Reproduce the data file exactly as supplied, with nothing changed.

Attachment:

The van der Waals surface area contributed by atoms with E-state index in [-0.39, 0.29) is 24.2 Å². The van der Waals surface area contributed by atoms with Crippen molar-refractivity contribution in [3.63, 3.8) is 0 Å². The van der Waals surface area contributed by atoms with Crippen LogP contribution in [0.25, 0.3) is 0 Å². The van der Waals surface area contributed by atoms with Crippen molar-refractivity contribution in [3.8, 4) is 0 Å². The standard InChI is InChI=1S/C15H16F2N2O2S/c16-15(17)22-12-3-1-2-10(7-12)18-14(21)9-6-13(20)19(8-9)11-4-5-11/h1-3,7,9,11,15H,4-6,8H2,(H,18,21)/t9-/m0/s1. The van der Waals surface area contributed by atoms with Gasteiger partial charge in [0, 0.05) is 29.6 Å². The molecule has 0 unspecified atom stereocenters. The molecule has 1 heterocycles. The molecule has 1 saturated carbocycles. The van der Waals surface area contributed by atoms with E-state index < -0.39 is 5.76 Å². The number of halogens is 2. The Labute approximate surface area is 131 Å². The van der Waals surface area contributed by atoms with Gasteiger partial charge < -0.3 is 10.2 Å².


The van der Waals surface area contributed by atoms with E-state index in [-0.39, 0.29) is 24.2 Å². The van der Waals surface area contributed by atoms with Crippen molar-refractivity contribution in [3.63, 3.8) is 0 Å². The van der Waals surface area contributed by atoms with Crippen LogP contribution in [0.25, 0.3) is 0 Å². The van der Waals surface area contributed by atoms with Crippen molar-refractivity contribution in [3.8, 4) is 0 Å². The standard InChI is InChI=1S/C15H16F2N2O2S/c16-15(17)22-12-3-1-2-10(7-12)18-14(21)9-6-13(20)19(8-9)11-4-5-11/h1-3,7,9,11,15H,4-6,8H2,(H,18,21)/t9-/m0/s1. The van der Waals surface area contributed by atoms with Gasteiger partial charge in [0, 0.05) is 29.6 Å². The molecule has 0 unspecified atom stereocenters. The molecule has 1 heterocycles. The molecule has 1 saturated carbocycles. The van der Waals surface area contributed by atoms with E-state index < -0.39 is 5.76 Å². The number of halogens is 2. The Labute approximate surface area is 131 Å². The van der Waals surface area contributed by atoms with Gasteiger partial charge < -0.3 is 10.2 Å².